Interview Question | Longest Consecutive Sequence | #3 | Solution| Microsoft |amazon | leetcode 128

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set runs in O(log n). The algo is O(n log n)

This can be done without sets in O(n). If you’re using sets, then the complexity is O(n\log n).

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How to do it O(N) ? everybody on leetcode seems to use set or map and both set and map have time complexities of insert and find O(logN) not O(1).

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Good 'ol radix sort. Then loop over values to get the length of the longest consequetive sequence

Can you please explain a bit clearly. what is "good 'ol radix sort " ?

Most sorting algorithms are based on comparisons. With comparison-based sorting algorithms you can only achieve \mathcal{O}(n\log n) complexity.
However there are some sorting algorithms that use specifics of what is being sorted to improve the complexity. This is the case with radix sort.

The idea is as follows: first sort based on the least significant bit. Because this bit can only have two values this is essentially a split and can be done in O(n)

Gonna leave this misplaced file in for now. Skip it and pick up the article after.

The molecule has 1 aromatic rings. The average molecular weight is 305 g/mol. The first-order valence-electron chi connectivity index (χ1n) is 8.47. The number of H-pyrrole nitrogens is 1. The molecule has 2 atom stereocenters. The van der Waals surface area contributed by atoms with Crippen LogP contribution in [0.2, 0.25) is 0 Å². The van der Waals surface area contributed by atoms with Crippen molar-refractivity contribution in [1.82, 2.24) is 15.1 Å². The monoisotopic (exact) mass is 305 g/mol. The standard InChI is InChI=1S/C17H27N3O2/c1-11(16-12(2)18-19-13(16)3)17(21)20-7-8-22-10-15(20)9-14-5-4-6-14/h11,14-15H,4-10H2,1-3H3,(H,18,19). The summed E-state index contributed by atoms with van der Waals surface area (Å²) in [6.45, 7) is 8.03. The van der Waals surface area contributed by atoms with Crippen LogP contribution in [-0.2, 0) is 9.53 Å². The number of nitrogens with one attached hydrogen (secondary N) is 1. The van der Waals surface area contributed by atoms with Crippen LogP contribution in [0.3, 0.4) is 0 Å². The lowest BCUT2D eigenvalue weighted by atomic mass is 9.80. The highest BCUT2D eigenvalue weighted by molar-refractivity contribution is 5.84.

Then sort in the same way on the second to least significant bit, third to …, until the most significant bit. The time to sort becomes \mathcal{O}(bn) where b is the number of bits in the largest number. In the problem this would be b=32 giving \mathcal{O}(32n)=\mathcal{O}(n).

In practice however using the comparison-based sorts is often faster because often \log n < b, plus it is already implemented in the C++ standard library.


If we consider standard constraints i.e N<=10^5 then NlogN would give us lower time complexity than O(32N) so shouldn’t we use normal sorting and then check for the solution?


So ideally there’s no O(N) solution of the problem?

It comes down to the fact that complexity is only an approximation of runtime. While radix sort is indeed \mathcal{O}(n) it will often be slower than the \mathcal{O}(n\log n) sorting algorithms.

I am curious if @aneee004’s approach is any different to the one I highlighted.

My approach is not any different. It’s either a hash set, or radix sort. The former is efficient if n is small. The later is O(n), yes but the constant factor will be huge if the range for A_i is big.

But hey! They asked us for an \mathcal O(n) solution. Let’s not care about the constant factor :stuck_out_tongue:.